The New South Wales (NSW) government has declared Australian-South African mining firm South32's proposed A$956mn ($671mn) Dendrobium coking coal mine expansion in the Illawarra region as state-significant infrastructure, allowing it to move forward in the approvals process.
The NSW independent planning commission rejected the proposal in February because of its potential detrimental impact on drinking water supply for the state's capital city of Sydney. The NSW deputy premier and resources minister Paul Toole has overruled this finding and allowed South32 to move forward in the approvals process by submitting a revised plan directly to the planning minister.
The proposed expansion of the underground Dendrobium mine would maintain the current approved capacity of the mine at 5.2mn t/yr but extend the mine life to 2036, with current reserves set to be depleted by 2024.
Dendrobium was declared of state significance because it is a critical source of coking coal for the 2.1mn t/yr Port Kembla steelworks at Wollongong, which is operated by Australian steelmaker BlueScope, according to Toole. The NSW state government has also granted critical infrastructure status to BlueScope's planned reline of a blast furnace at Port Kembla.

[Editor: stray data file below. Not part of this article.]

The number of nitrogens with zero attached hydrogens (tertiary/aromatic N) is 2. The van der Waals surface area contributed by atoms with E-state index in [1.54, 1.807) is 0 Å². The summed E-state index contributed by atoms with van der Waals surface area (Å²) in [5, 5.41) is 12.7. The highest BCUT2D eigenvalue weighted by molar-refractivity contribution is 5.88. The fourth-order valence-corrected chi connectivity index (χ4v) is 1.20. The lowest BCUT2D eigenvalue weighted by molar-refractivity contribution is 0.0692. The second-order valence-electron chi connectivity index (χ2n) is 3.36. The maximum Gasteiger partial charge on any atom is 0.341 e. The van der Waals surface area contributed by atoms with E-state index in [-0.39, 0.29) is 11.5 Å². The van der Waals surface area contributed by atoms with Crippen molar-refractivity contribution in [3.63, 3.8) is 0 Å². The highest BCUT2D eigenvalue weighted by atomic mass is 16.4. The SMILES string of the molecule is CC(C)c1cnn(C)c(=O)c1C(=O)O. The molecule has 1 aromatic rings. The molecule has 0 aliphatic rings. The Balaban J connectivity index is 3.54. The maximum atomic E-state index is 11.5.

Dendrobium also supplies coking coal to the Liberty Primary Steel Whyalla steelworks in South Australia and exports coking coal through the Port Kembla coal terminal.
South32 expects to produce 7.5mn-8mn t/yr of coking and thermal coal from its NSW Illawarra coal business over the medium term, up from 7.3mn t in the fiscal year to 30 June, which is lower than the 7.65mn t produced in 2020-21, largely because of longwall moves at its 4.5mn t/yr Appin mine in the region. South32 expects its Illawarra coal production costs to rise to $101/t in 2021-22 from $87/t the previous year, as it reduces the proportion of low-margin coal wash material sales.
Premium hard coking coal prices more than trebled from early May to exceed $400/t fob Australia in mid-September before easing. Argus last assessed the premium hard low-volatile coking coal price at $316/t fob Australia on 3 December, down from $398/t on 11 October but up from $110.95/t on 11 May. Lower-grade metallurgical coal prices have followed a similar pattern.
Thermal coal prices have eased from record highs in mid-October but are still above long-term averages. Argus last assessed the high-grade 6,000 kcal/kg NAR thermal coal price at $159.64/t fob Newcastle on 3 December, down from $251.43/t on 15 October but up from $65/t a year earlier.